Sufism is often understood to be the mystical dimension of Islam, and many works have focused on the nature of "mystical experiences" and the relationship between man and God. Yet Sufism was a human response to a wide range of contexts and circumstances; the fact that Sufis lived in society and interacted with the community necessitating guidance on how to behave. This book examines the development of Persian Sufism, showing it to be a practical philosophy of the everyday rather than just a metaphysical phenomena. The author explores the ethic of futuwwat (or jawanmardi), an Iranian code of honour that emphasised loyalty, humility, generosity and bravery. Although inevitably some Sufis spiritualised this code of honour and applied it to their own relationship with God, the ethic continued to permeate Sufi behaviour on a more mundane level, typified by the strong links between Sufis and certain trades. Drawing on field research in Iran, as well as detailed analysis of both Arabic and Persian texts and new materials that have been published in Iran in recent years, this is the first book in English to provide a history of Persian Sufi-futuwwat, As such, this book is an important contribution to the study of Persian Sufism, and to the fields of Islam, history and religion.
This introduction to the study of the doctrines of Sufism provides seekers with a clear understanding of the mystical tradition of Islam. The work defines the nature of Sufism, discusses it in relation to Christian mysticism and Hinduism, examines its foundations and ends with the elements of operative Sufism. Drawing on his scholarship, Burckhardt provides a comprehensive and clearly organized overview to Sufism.
Veil and Quintessence : a New Translation with Selected Letters
Author: Frithjof Schuon
Publisher: World Wisdom, Inc
This revised and expanded edition of Frithjof Schuon's Sufism: Veil and Quintessence contains: a new translation of this classic work; previously unpublished correspondence by Frithjob Schuon; an editor's preface by James S. Cutsinger; a new foreword by Seyyed Hossein Nasr; extensive editor's notes by James S. Cutsinger; a glossary of foreign terms and phrases; an index; and biographical notes.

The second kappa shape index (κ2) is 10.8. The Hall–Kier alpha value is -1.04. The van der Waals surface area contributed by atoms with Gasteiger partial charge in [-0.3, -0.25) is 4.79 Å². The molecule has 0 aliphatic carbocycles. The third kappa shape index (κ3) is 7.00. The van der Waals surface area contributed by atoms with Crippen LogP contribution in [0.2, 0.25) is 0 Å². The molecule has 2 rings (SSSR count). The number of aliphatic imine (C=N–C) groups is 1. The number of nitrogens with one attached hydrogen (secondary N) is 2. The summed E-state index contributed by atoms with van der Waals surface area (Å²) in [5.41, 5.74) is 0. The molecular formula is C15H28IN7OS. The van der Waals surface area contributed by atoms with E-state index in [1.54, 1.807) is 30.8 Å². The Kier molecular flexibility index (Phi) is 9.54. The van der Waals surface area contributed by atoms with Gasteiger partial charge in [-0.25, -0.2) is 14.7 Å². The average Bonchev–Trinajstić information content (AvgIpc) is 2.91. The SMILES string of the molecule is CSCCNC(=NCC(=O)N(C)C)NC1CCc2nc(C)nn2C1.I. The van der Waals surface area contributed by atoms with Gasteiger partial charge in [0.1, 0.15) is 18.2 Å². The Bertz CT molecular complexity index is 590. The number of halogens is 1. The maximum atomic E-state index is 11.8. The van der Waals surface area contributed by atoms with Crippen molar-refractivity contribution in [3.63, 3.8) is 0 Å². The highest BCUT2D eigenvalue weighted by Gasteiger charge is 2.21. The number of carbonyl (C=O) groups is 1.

Conventionally The Word Sufi Is Considered Synonymous With The Word Mystic , But The Word Sufi As Used In Arabic, Persian, Turkish And Urdu, Has A Religious Connotation. The Sufis Claim To Have Inherited Their Doctrines Direct From The Teachings Of The Holy Prophet, Who, Strictly Speaking, Has Given No Dogmatic Or Mystical Theology.The Classical Sufism Of The Early Brotherhoods Was Strong On Simple, Straightforward Faith In Islamic Theology, Personal Devotion To God And Trust (Tawakkul) In Him Under All Conditions, Personal Loyalty To The Prophet Of Islam And Allegiance To The Qur An And The Shri At. The Faith Was Accompanied By The Practice Of A Well-Controlled Ascetic Life And In Many Cases Meant Renunciation Of The World. Then Followed The Khanqah Stage And Concentration, Between A.D. 1100 And 1400, On The Creation Of The Silsilah-Tariqah System, Its Organization, Its Rules Of Conduct And The Writings Of Handbooks Both On Esoteric Doctrine And On The Sufi Path. During Its Historical Development It Gathered Elements And Characteristics From The Intellectual And Cultural Climate Of The Region Concerned Which Transformed It Into A Bourgeois And Later A Mass Movement Of Wide Acceptance.The Fundamental Of Sufism Is God, Man And The Relation Between Them, Which Is Love. The Whole Sufi Theosophy Revolves On These Three Pivots.The Present Work Organised In 12 Volumes, Is Designed To Bring Together The Valuable Information On Suffism, Its Doctrines And Preachings, Main Orders, Prominent Sufi Saints, Their Life And Teaching, Etc. The Information Is Drawn From Various Authoritative Sources. The Primary Purpose Of This Work Is To Serve As A Basic Handbook On Significant Topics Of Sufism.No Doubt, This Work Will Prove Of Utmost Value To The Scholars And Laymen Alike Who Wish To Have Detailed Look Into Sufism.